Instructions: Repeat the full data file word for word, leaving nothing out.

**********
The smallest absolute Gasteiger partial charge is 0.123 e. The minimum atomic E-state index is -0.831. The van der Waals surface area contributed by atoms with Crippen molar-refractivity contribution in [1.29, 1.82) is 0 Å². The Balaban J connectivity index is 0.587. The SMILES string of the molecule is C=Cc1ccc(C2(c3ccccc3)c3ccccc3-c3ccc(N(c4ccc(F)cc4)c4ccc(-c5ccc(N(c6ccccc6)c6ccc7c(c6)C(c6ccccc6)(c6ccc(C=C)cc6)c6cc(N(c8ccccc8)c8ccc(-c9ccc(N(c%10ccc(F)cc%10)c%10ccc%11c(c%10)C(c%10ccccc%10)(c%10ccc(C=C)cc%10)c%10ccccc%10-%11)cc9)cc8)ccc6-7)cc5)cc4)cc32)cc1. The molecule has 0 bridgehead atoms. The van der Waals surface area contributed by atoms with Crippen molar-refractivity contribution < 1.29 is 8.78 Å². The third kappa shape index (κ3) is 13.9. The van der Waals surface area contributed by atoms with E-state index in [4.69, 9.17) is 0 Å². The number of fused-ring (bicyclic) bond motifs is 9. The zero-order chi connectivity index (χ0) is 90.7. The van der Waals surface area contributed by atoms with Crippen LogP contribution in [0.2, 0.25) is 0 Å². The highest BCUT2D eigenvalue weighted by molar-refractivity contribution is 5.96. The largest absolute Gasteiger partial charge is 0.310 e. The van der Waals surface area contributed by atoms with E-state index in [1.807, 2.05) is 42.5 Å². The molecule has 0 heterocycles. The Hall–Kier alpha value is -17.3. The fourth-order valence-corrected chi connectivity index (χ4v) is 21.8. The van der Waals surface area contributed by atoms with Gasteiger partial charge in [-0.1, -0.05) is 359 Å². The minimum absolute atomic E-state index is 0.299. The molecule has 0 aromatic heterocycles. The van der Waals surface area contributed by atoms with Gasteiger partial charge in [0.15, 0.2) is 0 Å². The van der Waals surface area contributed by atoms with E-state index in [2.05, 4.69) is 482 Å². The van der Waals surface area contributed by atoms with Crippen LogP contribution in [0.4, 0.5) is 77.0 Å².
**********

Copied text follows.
The smallest absolute Gasteiger partial charge is 0.123 e. The minimum atomic E-state index is -0.831. The van der Waals surface area contributed by atoms with Crippen molar-refractivity contribution in [1.29, 1.82) is 0 Å². The Balaban J connectivity index is 0.587. The SMILES string of the molecule is C=Cc1ccc(C2(c3ccccc3)c3ccccc3-c3ccc(N(c4ccc(F)cc4)c4ccc(-c5ccc(N(c6ccccc6)c6ccc7c(c6)C(c6ccccc6)(c6ccc(C=C)cc6)c6cc(N(c8ccccc8)c8ccc(-c9ccc(N(c%10ccc(F)cc%10)c%10ccc%11c(c%10)C(c%10ccccc%10)(c%10ccc(C=C)cc%10)c%10ccccc%10-%11)cc9)cc8)ccc6-7)cc5)cc4)cc32)cc1. The molecule has 0 bridgehead atoms. The van der Waals surface area contributed by atoms with Crippen molar-refractivity contribution < 1.29 is 8.78 Å². The third kappa shape index (κ3) is 13.9. The van der Waals surface area contributed by atoms with E-state index in [4.69, 9.17) is 0 Å². The number of fused-ring (bicyclic) bond motifs is 9. The zero-order chi connectivity index (χ0) is 90.7. The van der Waals surface area contributed by atoms with Crippen LogP contribution in [0.2, 0.25) is 0 Å². The highest BCUT2D eigenvalue weighted by molar-refractivity contribution is 5.96. The largest absolute Gasteiger partial charge is 0.310 e. The van der Waals surface area contributed by atoms with E-state index in [1.807, 2.05) is 42.5 Å². The molecule has 0 heterocycles. The Hall–Kier alpha value is -17.3. The fourth-order valence-corrected chi connectivity index (χ4v) is 21.8. The van der Waals surface area contributed by atoms with Gasteiger partial charge in [-0.1, -0.05) is 359 Å². The minimum absolute atomic E-state index is 0.299. The molecule has 0 aromatic heterocycles. The van der Waals surface area contributed by atoms with Gasteiger partial charge in [0.15, 0.2) is 0 Å². The van der Waals surface area contributed by atoms with E-state index in [2.05, 4.69) is 482 Å². The van der Waals surface area contributed by atoms with Crippen LogP contribution in [0.4, 0.5) is 77.0 Å².